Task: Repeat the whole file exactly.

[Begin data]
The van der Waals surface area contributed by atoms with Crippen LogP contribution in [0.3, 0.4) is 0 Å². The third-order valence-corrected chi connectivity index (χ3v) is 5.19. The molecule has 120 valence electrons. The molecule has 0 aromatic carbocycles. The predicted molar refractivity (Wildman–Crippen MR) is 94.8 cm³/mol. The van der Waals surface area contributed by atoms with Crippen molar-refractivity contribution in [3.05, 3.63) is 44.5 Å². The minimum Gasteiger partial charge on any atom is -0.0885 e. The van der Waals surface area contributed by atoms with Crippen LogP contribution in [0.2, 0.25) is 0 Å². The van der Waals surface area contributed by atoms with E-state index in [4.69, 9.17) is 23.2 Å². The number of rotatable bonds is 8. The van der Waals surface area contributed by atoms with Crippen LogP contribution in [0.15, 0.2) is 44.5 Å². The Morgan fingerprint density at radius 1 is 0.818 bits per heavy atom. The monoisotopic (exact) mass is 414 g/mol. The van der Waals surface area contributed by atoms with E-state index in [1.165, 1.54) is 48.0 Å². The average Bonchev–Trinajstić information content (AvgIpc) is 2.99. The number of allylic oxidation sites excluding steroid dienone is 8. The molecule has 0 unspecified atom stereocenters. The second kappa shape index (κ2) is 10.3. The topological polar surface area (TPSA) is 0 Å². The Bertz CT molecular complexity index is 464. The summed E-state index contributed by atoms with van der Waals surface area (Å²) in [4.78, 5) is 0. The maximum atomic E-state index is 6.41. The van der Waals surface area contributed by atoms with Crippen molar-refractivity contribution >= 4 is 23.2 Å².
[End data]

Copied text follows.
The van der Waals surface area contributed by atoms with Crippen LogP contribution in [0.3, 0.4) is 0 Å². The third-order valence-corrected chi connectivity index (χ3v) is 5.19. The molecule has 120 valence electrons. The molecule has 0 aromatic carbocycles. The predicted molar refractivity (Wildman–Crippen MR) is 94.8 cm³/mol. The van der Waals surface area contributed by atoms with Crippen molar-refractivity contribution in [3.05, 3.63) is 44.5 Å². The minimum Gasteiger partial charge on any atom is -0.0885 e. The van der Waals surface area contributed by atoms with Crippen LogP contribution in [0.2, 0.25) is 0 Å². The van der Waals surface area contributed by atoms with E-state index in [4.69, 9.17) is 23.2 Å². The number of rotatable bonds is 8. The van der Waals surface area contributed by atoms with Crippen LogP contribution in [0.15, 0.2) is 44.5 Å². The Morgan fingerprint density at radius 1 is 0.818 bits per heavy atom. The monoisotopic (exact) mass is 414 g/mol. The van der Waals surface area contributed by atoms with E-state index in [1.165, 1.54) is 48.0 Å². The average Bonchev–Trinajstić information content (AvgIpc) is 2.99. The number of allylic oxidation sites excluding steroid dienone is 8. The molecule has 0 unspecified atom stereocenters. The second kappa shape index (κ2) is 10.3. The topological polar surface area (TPSA) is 0 Å². The Bertz CT molecular complexity index is 464. The summed E-state index contributed by atoms with van der Waals surface area (Å²) in [4.78, 5) is 0. The maximum atomic E-state index is 6.41. The van der Waals surface area contributed by atoms with Crippen molar-refractivity contribution >= 4 is 23.2 Å².